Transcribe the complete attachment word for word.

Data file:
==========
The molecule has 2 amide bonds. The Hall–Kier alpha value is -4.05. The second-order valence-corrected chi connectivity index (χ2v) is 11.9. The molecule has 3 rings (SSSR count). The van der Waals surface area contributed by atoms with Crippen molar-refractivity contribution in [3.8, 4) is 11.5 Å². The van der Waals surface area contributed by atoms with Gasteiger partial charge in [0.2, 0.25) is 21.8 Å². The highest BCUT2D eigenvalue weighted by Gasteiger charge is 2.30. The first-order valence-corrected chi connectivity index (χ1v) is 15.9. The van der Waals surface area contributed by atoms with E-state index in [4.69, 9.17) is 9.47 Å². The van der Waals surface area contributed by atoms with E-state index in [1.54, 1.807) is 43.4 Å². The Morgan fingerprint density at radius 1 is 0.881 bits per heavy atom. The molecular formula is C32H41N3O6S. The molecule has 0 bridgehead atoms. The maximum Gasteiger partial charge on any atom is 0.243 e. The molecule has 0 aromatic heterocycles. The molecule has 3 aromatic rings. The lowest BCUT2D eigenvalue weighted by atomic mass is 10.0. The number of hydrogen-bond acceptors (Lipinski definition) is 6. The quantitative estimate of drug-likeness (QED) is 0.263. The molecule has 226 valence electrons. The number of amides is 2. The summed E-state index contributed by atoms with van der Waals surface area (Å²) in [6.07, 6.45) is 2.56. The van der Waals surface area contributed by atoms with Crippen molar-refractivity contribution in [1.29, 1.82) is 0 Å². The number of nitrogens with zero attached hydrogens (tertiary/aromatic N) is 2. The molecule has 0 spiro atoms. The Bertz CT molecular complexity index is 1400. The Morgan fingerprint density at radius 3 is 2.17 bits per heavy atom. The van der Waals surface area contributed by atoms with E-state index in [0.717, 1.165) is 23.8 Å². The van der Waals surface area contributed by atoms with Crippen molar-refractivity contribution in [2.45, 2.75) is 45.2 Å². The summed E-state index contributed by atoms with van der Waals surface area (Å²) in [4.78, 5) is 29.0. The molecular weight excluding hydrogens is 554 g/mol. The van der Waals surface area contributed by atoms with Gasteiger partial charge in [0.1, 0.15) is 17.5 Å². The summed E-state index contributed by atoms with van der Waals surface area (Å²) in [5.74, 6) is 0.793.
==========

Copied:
The molecule has 2 amide bonds. The Hall–Kier alpha value is -4.05. The second-order valence-corrected chi connectivity index (χ2v) is 11.9. The molecule has 3 rings (SSSR count). The van der Waals surface area contributed by atoms with Crippen molar-refractivity contribution in [3.8, 4) is 11.5 Å². The van der Waals surface area contributed by atoms with Gasteiger partial charge in [0.2, 0.25) is 21.8 Å². The highest BCUT2D eigenvalue weighted by Gasteiger charge is 2.30. The first-order valence-corrected chi connectivity index (χ1v) is 15.9. The van der Waals surface area contributed by atoms with E-state index in [4.69, 9.17) is 9.47 Å². The van der Waals surface area contributed by atoms with E-state index in [1.54, 1.807) is 43.4 Å². The Morgan fingerprint density at radius 1 is 0.881 bits per heavy atom. The molecular formula is C32H41N3O6S. The molecule has 0 bridgehead atoms. The maximum Gasteiger partial charge on any atom is 0.243 e. The molecule has 0 aromatic heterocycles. The molecule has 3 aromatic rings. The lowest BCUT2D eigenvalue weighted by atomic mass is 10.0. The number of hydrogen-bond acceptors (Lipinski definition) is 6. The quantitative estimate of drug-likeness (QED) is 0.263. The molecule has 226 valence electrons. The number of amides is 2. The summed E-state index contributed by atoms with van der Waals surface area (Å²) in [6.07, 6.45) is 2.56. The van der Waals surface area contributed by atoms with Crippen molar-refractivity contribution in [1.29, 1.82) is 0 Å². The number of nitrogens with zero attached hydrogens (tertiary/aromatic N) is 2. The molecule has 0 spiro atoms. The Bertz CT molecular complexity index is 1400. The Morgan fingerprint density at radius 3 is 2.17 bits per heavy atom. The van der Waals surface area contributed by atoms with E-state index in [0.717, 1.165) is 23.8 Å². The van der Waals surface area contributed by atoms with Crippen molar-refractivity contribution in [2.45, 2.75) is 45.2 Å². The summed E-state index contributed by atoms with van der Waals surface area (Å²) in [4.78, 5) is 29.0. The molecular weight excluding hydrogens is 554 g/mol. The van der Waals surface area contributed by atoms with Gasteiger partial charge in [0.1, 0.15) is 17.5 Å². The summed E-state index contributed by atoms with van der Waals surface area (Å²) in [5.74, 6) is 0.793.